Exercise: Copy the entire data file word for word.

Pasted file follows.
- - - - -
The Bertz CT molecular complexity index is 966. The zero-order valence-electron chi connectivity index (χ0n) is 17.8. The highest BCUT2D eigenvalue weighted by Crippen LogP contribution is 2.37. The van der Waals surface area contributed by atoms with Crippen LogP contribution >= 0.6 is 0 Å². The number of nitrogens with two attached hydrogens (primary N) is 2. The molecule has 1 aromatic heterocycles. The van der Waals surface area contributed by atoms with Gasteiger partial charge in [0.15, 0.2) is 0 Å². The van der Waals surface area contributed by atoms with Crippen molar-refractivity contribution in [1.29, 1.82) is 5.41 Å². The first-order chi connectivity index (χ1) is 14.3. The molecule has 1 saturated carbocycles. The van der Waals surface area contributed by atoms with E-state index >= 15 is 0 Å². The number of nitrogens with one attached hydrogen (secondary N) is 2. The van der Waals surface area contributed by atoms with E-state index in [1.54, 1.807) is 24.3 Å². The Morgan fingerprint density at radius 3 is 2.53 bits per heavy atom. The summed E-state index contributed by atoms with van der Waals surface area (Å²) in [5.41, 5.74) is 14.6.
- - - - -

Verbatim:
The Bertz CT molecular complexity index is 966. The zero-order valence-electron chi connectivity index (χ0n) is 17.8. The highest BCUT2D eigenvalue weighted by Crippen LogP contribution is 2.37. The van der Waals surface area contributed by atoms with Crippen LogP contribution >= 0.6 is 0 Å². The number of nitrogens with two attached hydrogens (primary N) is 2. The molecule has 1 aromatic heterocycles. The van der Waals surface area contributed by atoms with Gasteiger partial charge in [0.15, 0.2) is 0 Å². The van der Waals surface area contributed by atoms with Crippen molar-refractivity contribution in [1.29, 1.82) is 5.41 Å². The first-order chi connectivity index (χ1) is 14.3. The molecule has 1 saturated carbocycles. The van der Waals surface area contributed by atoms with E-state index >= 15 is 0 Å². The number of nitrogens with one attached hydrogen (secondary N) is 2. The van der Waals surface area contributed by atoms with E-state index in [1.54, 1.807) is 24.3 Å². The Morgan fingerprint density at radius 3 is 2.53 bits per heavy atom. The summed E-state index contributed by atoms with van der Waals surface area (Å²) in [5.41, 5.74) is 14.6.